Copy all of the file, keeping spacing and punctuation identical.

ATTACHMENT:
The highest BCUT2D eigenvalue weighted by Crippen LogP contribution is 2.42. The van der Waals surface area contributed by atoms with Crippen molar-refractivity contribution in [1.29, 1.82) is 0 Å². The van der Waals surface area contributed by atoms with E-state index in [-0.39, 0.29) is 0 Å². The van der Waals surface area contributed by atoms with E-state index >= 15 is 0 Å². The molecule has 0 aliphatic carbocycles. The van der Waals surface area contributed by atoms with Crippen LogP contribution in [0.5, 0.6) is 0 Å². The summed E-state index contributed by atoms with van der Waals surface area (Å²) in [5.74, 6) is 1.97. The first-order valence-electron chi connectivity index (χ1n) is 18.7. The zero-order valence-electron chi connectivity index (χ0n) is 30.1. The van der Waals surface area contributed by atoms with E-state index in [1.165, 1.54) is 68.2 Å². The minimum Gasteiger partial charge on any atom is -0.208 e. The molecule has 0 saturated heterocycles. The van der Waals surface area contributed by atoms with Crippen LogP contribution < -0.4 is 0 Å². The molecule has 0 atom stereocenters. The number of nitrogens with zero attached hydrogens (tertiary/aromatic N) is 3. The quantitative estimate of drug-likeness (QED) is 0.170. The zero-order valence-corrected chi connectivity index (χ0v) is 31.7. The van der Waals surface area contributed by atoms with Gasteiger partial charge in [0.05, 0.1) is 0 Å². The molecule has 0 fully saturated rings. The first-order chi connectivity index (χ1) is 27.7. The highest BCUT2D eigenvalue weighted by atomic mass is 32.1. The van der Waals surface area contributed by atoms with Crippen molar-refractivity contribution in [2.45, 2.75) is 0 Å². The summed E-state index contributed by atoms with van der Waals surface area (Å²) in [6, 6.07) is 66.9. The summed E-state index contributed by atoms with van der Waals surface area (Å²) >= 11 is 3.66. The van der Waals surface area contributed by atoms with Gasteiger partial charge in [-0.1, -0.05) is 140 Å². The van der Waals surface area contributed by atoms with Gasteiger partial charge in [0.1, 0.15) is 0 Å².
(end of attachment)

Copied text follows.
The highest BCUT2D eigenvalue weighted by Crippen LogP contribution is 2.42. The van der Waals surface area contributed by atoms with Crippen molar-refractivity contribution in [1.29, 1.82) is 0 Å². The van der Waals surface area contributed by atoms with E-state index in [-0.39, 0.29) is 0 Å². The van der Waals surface area contributed by atoms with E-state index >= 15 is 0 Å². The molecule has 0 aliphatic carbocycles. The van der Waals surface area contributed by atoms with Crippen LogP contribution in [0.5, 0.6) is 0 Å². The summed E-state index contributed by atoms with van der Waals surface area (Å²) in [5.74, 6) is 1.97. The first-order valence-electron chi connectivity index (χ1n) is 18.7. The zero-order valence-electron chi connectivity index (χ0n) is 30.1. The van der Waals surface area contributed by atoms with E-state index in [1.165, 1.54) is 68.2 Å². The minimum Gasteiger partial charge on any atom is -0.208 e. The molecule has 0 saturated heterocycles. The van der Waals surface area contributed by atoms with Crippen LogP contribution < -0.4 is 0 Å². The molecule has 0 atom stereocenters. The number of nitrogens with zero attached hydrogens (tertiary/aromatic N) is 3. The quantitative estimate of drug-likeness (QED) is 0.170. The zero-order valence-corrected chi connectivity index (χ0v) is 31.7. The van der Waals surface area contributed by atoms with Gasteiger partial charge in [0.05, 0.1) is 0 Å². The molecule has 0 fully saturated rings. The first-order chi connectivity index (χ1) is 27.7. The highest BCUT2D eigenvalue weighted by atomic mass is 32.1. The van der Waals surface area contributed by atoms with Crippen molar-refractivity contribution in [2.45, 2.75) is 0 Å². The summed E-state index contributed by atoms with van der Waals surface area (Å²) in [6, 6.07) is 66.9. The summed E-state index contributed by atoms with van der Waals surface area (Å²) >= 11 is 3.66. The van der Waals surface area contributed by atoms with Gasteiger partial charge in [-0.1, -0.05) is 140 Å². The van der Waals surface area contributed by atoms with Gasteiger partial charge in [0.1, 0.15) is 0 Å².